In 2010, Adjaye Associates won a competition to design two new neighborhood libraries for Washington, DC. Both of the new libraries are energy efficient, and they both respond to the natural landscape and surroundings. The entrance to the library is located beneath the elevated reading rooms, creating a sheltered outdoor space for bike parking. Inside, the library’s central stacks and main reading room are located in the main volume, while other different reading rooms geared towards children and teens are located on separate volumes.
Because most of the public space in the library is lifted above street level, it provides visitors with excellent views of the surrounding neighborhood. “Communities need empowering buildings – and this neighbourhood library is all about the creation of a strong beacon for its community,” explained Adjaye. “The primary act of public architecture is to create spaces that are socially edifying and socially liberating – using design excellence as a social force that makes good. This is at the heart of my work, so it is very exciting to see this building welcome its community through its doors.”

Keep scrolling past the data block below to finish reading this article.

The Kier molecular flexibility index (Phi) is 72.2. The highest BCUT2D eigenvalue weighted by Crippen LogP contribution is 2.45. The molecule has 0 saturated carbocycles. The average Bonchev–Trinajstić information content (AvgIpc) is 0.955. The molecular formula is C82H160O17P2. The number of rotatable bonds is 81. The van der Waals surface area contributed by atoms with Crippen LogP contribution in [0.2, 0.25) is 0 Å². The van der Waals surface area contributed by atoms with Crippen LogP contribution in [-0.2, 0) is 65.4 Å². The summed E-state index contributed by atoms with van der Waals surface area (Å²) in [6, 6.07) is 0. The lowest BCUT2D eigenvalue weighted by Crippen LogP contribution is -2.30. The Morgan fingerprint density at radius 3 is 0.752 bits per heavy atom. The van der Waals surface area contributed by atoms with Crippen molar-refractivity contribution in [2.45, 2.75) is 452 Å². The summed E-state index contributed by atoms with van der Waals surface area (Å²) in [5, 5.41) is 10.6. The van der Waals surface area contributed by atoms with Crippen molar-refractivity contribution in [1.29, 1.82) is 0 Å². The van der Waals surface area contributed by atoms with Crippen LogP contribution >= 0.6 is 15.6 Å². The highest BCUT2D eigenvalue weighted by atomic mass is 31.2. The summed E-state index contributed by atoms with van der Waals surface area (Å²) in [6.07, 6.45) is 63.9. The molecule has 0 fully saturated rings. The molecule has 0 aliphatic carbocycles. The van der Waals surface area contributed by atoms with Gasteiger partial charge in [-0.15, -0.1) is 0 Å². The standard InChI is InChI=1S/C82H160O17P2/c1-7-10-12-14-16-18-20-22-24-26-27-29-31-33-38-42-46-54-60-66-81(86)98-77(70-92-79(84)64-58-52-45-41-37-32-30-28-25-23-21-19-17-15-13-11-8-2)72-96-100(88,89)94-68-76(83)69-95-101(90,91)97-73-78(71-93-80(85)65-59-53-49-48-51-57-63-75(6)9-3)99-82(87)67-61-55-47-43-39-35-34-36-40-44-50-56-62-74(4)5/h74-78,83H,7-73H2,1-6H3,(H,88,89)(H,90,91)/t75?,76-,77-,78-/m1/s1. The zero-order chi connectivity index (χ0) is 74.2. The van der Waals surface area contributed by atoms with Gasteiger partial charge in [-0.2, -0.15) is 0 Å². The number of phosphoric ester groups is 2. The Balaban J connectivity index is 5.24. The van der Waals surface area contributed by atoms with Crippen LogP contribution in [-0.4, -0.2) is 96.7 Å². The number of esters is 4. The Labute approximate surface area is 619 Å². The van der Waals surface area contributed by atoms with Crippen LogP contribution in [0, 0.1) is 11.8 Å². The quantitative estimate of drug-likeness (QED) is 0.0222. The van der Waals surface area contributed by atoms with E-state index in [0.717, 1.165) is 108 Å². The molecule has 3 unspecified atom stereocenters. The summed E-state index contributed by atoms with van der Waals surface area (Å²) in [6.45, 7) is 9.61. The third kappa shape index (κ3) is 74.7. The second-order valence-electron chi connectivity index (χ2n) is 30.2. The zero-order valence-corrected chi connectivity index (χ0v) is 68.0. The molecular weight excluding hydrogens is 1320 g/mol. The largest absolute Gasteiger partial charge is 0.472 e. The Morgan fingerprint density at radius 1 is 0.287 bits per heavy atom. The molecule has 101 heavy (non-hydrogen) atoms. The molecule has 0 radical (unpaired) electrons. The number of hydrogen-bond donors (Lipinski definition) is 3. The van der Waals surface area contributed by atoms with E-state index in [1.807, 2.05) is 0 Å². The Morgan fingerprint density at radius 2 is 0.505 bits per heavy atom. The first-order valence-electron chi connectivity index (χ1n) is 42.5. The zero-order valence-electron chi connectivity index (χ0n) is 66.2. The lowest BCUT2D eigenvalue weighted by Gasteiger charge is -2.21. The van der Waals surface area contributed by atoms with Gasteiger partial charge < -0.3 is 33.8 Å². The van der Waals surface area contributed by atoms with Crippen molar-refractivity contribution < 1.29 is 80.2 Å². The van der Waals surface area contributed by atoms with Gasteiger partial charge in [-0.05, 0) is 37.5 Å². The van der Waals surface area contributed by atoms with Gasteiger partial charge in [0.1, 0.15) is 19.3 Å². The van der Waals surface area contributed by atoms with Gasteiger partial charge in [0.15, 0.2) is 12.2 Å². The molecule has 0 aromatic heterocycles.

The geometric forms all feature vertical timber fins on the exterior, which creates a visual link between the different shapes. A large, green-tinted light well cuts through the middle of the Bellevue Library, bringing natural light to the center of the building. Other rooms are similarly brightly colored; the stairways are a striking yellow, and the reading rooms range from dark red to blue. In addition to the natural daylighting, the building features energy-efficient lighting, both inside and out.
All photos by Mark Andrew Boyer for Inhabitat. View more photos of the William O. Lockridge/Bellevue Library at our Flickr set.
+ Adjaye Associates
+ William O. Lockridge/Bellevue Library